ABF: One title that caught my eye was “Relish” because of that double meaning of the condiment and your enjoyment of the hot dog and presumably, of the game. How did you go about titling your work in general?

SM: I got some good advice once that if you really can’t title something, go with a really, really long title, or write the really long title and see if there’s a word or two in there that catches your eye or makes you think. Also, there’s that old exercise that composition teachers make you do where they say, “Write out five or six different topic ideas, and don’t pick the first one for your paper, but pick the third or fourth one on the list.”

I’ve done that to title poems or book collections (though not this one) before. And I really like one-word titles, so I tried to have a series of one-word titles in this book—"Relish,” “Seams,”—there are some short poems that just have one-word titles, and I was trying to do a stylistic interspersing with that. I do look for double meanings. Also, in this book, there are quotations from announcers and authors that serve as poem titles. I borrowed other people’s words a lot, and I’m not ashamed of that. Sometimes I’ll title poems in another language, and then see if I can use that other language to find a good translation or alternate readings for the words, and then translate back into English. I think there are a lot of ways to go about it, but I love that idea of not just picking your first choice, because there might be something better further down on the list.

Aisle 228 is available for purchase at and wherever books are sold.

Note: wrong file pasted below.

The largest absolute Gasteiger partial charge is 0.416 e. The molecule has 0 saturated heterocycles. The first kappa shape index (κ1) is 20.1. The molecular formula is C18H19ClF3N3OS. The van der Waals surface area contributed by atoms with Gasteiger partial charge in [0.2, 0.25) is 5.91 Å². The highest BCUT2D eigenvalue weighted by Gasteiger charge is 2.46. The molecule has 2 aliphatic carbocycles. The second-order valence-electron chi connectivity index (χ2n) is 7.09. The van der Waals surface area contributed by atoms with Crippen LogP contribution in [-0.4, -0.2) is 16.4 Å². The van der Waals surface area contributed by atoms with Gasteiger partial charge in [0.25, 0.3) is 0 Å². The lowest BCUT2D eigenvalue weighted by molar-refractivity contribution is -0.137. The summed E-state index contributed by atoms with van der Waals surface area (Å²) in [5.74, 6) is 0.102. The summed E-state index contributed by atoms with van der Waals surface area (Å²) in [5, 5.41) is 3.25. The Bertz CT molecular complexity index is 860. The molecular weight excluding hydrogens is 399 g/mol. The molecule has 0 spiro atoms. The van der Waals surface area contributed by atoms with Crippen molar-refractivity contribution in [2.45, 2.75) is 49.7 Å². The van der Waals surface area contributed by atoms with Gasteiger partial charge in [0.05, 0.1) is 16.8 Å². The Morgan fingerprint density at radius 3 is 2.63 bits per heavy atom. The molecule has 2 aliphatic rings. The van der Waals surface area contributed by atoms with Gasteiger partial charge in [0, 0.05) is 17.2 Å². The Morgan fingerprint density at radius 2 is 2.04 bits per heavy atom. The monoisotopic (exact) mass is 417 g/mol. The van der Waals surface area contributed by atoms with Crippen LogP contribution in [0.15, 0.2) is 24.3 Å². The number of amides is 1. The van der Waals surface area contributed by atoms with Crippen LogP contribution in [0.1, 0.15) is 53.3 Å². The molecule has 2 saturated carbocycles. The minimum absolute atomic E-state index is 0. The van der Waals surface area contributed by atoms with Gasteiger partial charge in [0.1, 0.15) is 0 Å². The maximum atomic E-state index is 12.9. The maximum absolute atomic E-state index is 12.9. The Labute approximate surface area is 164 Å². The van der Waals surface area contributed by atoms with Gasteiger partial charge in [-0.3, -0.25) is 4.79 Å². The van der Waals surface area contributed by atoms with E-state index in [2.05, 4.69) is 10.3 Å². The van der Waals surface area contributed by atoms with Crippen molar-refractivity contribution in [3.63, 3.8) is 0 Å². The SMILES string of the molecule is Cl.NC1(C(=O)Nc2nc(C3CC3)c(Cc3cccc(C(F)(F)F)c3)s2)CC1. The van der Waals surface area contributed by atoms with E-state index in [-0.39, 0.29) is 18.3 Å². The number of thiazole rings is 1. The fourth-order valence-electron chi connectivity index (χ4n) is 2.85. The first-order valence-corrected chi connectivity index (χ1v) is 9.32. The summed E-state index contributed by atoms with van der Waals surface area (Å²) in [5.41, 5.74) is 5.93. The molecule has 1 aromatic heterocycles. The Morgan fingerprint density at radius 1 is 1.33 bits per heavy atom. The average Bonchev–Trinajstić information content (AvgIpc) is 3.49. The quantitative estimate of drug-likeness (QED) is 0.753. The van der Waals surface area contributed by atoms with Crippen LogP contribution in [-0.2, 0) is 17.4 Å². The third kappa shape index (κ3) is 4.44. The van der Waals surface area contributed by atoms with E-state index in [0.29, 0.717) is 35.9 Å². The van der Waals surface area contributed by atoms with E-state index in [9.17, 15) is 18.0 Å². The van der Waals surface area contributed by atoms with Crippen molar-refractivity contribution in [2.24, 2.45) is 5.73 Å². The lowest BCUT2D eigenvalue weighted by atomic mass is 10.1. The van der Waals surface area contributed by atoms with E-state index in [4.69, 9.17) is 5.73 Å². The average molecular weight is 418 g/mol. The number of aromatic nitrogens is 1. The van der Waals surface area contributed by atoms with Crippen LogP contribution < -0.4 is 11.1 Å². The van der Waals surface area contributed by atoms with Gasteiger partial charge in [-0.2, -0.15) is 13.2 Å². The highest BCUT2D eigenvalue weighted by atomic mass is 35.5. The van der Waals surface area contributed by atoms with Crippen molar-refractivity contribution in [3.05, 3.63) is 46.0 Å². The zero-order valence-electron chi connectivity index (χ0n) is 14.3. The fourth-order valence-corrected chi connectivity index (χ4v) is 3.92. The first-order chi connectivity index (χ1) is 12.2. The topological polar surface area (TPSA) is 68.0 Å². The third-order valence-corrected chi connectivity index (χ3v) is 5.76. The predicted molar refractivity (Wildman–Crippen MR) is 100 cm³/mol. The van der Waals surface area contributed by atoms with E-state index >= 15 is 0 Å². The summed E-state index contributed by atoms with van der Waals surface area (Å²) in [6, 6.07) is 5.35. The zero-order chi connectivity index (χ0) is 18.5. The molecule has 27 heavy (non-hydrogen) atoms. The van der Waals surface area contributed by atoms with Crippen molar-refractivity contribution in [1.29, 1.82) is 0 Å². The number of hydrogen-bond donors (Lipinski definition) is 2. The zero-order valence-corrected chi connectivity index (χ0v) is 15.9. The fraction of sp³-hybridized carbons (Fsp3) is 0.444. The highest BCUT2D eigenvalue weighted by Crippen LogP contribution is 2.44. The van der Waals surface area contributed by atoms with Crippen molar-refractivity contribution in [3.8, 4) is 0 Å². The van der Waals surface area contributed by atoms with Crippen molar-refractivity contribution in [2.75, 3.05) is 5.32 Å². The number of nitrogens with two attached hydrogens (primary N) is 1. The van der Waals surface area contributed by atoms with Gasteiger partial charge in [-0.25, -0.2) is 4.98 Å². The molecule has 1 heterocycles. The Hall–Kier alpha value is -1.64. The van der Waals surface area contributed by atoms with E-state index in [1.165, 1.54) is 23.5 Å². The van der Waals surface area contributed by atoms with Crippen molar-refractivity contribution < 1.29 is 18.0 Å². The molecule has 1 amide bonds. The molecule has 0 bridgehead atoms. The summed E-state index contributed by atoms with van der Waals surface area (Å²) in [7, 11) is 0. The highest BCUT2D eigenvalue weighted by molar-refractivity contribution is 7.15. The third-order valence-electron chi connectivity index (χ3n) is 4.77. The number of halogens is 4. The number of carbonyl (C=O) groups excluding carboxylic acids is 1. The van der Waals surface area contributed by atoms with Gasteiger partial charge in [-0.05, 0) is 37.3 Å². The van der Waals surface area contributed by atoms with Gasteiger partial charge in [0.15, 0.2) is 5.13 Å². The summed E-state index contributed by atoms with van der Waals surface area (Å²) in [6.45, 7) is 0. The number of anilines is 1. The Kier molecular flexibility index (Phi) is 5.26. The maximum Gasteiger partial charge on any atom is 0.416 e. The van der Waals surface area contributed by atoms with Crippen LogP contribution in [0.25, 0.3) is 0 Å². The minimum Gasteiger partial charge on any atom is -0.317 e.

SANDRA MARCHETTI (She/Her) is the author of two full-length collections of poetry: Aisle 228, recently released from Stephen F. Austin State University Press (2023), and Confluence from Sundress Publications (2015). She is also the author of four chapbooks of poetry and lyric essays. Sandra’s poetry and essays appear widely in Pleiades, Ecotone, Southwest Review, Poet Lore, Subtropics, and elsewhere. Sandy is the former Poetry Editor at River Styx Magazine. She earned an M.F.A. in Creative Writing—Poetry from George Mason University and now serves as the Coordinator of Tutoring Services at the College of DuPage in the Chicagoland area.

ANA B. FREEMAN (They/Them) is an interdisciplinary writer based in Austin, Texas. Their poetry has appeared in Bi Women Quarterly and their fiction has been published by Stone of Madness Press and Electric Literature. Their nonfiction has appeared at The Spun Yarn, Odyssey Works, and Theatre is Easy. Ana is a former poetry reader for Southwestern American Literature and holds an M.A. in English from Texas State University.